The page content checks look at the actual page - the text that would be seen in a browser's 'Show Page Content' or 'View Page Source' options.

scenarios > scenario > stages > stage > successCriteria > response > conditions > condition > type > pageContent > match > string

Checks the page content against an exact piece of text.

scenarios > scenario > stages > stage > successCriteria > response > conditions > condition > type > pageContent > match > string > text

The actual text to match against

Mandatory: Yes

scenarios > scenario > stages > stage successCriteria > response > conditions > condition > type > pageContent > match > string > caseSensitive

Whether to perform a case sensitive comparison. Case sensitive comparisons will be slightly quicker, so if the case of the text you are looking for is not going to change then this is the best option.

Mandatory: No
Default: true
scenarios > scenario > stages > stage > successCriteria > response > conditions > condition > type > pageContent > match > regex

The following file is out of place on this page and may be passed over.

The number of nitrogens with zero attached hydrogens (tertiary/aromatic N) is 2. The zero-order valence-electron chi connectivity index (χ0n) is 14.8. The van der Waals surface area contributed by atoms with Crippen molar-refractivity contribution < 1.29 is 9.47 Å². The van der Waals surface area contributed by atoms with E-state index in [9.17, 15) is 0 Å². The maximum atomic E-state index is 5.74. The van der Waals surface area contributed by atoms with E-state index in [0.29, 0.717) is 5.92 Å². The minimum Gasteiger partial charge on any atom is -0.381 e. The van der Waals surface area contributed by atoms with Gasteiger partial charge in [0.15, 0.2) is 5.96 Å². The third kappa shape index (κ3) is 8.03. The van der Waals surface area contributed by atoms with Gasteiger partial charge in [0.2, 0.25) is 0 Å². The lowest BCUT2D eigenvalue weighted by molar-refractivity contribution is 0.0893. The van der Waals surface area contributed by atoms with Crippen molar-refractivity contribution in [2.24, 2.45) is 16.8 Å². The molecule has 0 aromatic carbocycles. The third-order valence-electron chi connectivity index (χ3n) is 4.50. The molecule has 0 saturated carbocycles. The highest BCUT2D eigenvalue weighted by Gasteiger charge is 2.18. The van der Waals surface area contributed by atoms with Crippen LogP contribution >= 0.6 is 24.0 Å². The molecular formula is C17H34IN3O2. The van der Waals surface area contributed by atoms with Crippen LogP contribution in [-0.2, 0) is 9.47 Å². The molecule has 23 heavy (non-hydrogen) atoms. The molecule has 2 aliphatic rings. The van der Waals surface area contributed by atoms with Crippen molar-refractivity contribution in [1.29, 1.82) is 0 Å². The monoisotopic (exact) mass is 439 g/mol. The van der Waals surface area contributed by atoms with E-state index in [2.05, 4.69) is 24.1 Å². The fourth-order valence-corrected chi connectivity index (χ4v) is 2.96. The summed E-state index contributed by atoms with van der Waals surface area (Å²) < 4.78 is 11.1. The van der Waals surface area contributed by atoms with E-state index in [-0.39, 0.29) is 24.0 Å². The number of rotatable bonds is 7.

Checks the page content against a regular expression.

scenarios > scenario > stages > stage > successCriteria > response > conditions > condition > type > pageContent > match > regex > data > regex

The perl-compatible regular expression to use. Example:

a.\*b

Mandatory: Yes

scenarios > scenario > stages > stage > successCriteria > response > conditions > condition > type > pageContent > match > regex > data > flags

This a set of zero or more regex flags which can affect how the regex is applied to the contents of the web page. For example if 'i' is specified then the web page contents is considered in a case-insensitive manner when the regex is being applied to it.